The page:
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In a show of solidarity, the U.S. men’s soccer team has broken its silence on Wednesday in an extensive statement. The United States National Soccer Team Players Association (USNSTPA) is the union that represent the United States’ men’s national team. In their statement, the USNSTPA laid out plainly what they believe the game plan going forward should be.

“What we believe should happen is simple," they wrote. "Pay the women significantly more than our recently expired men’s deal. In our estimation, the women were due at least triple what our expired deal was worth in player compensation.”


The U.S. women’s soccer team has famously been calling out the disparity between their pay and that of their male counterparts. The USWNT has more World Cup wins than any other women’s national team in the world, yet despite their running list of achievements, the US Soccer Federation has not given them their proper due. 

The USWNT filed a class-action gender discrimination lawsuit against the USSF last March (on International Women’s Day, no less) after spending several years demanding that they be paid equally. The USWNT has been victorious in the last two World Cups and have just earned their spot to compete in this year’s summer Olympics in Tokyo. The 28 members of the 2015 World Cup winning team will have their day in court on May 5 of this year.

The men’s national team’s player association was adamant in its stance that the United States Soccer Federation has been steadfast in their aims to spin the narrative and (quite literally) shortchange the women’s team. It is their hope that by airing the details of these behind-the-scenes moves, they will “create a better understanding and perhaps help bring about a resolution.”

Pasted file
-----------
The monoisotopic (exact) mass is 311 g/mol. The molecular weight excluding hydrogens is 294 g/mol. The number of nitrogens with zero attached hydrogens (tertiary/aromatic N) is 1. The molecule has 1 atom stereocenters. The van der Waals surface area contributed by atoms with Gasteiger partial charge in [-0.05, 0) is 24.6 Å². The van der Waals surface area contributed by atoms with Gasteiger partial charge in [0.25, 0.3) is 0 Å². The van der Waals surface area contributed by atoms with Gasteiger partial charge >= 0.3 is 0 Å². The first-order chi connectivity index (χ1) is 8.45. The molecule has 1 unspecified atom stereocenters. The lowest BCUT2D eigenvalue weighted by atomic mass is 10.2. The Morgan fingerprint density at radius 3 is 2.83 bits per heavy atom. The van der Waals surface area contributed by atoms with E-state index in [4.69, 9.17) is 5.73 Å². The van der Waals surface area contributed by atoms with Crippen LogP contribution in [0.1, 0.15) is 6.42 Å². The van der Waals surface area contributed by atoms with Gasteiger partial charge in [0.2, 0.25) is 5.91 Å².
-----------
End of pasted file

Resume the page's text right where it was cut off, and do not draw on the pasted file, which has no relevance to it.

According to the statement issued, the US Soccer Federation has an exclusive hold over which players can represent the U.S. and that the Federation has lorded that power over players consistently for years. The USNSTPA says that the Federation “benefitted from ticket sales, sponsorship, and merchandising while paying players as little as possible.” Both the men’s and women’s team have fallen victim to this and are not fairly compensated, especially considering the huge risk of injury the players run each time they step out onto the field for a game or practice.


The men’s team has issued a call to arms of fans, urging them to share their grievances as well. “Write to your Congressional representatives and tell them it is time to reform the Federation. Let the Federation know that you do not believe the false narrative they are circulating. Support the players, not the Federation,” they stated.

By mobilizing and sounding off in such an open way, the men’s team helping to cement the fact that an egregious wrong needs to be righted by the USSF. The U.S. Women’s Soccer Team has generated more than $33 million dollars for the USSF since 2011 yet have not been justly compensated for their contributions. 

Top photo via Wikimedia Commons / Lorie Shaull 

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Hello, hello! I'm a journalism major and intern here at BUST looking to bring you stories primarly centered around intersectional feminism. You can almost definitely find me lurking like the Phantom in the YA section of any bookstore and drinking my weight in caramel lattes from Dunkin'. Feel free to follow me on Twitter and Instagram for all your bookish needs!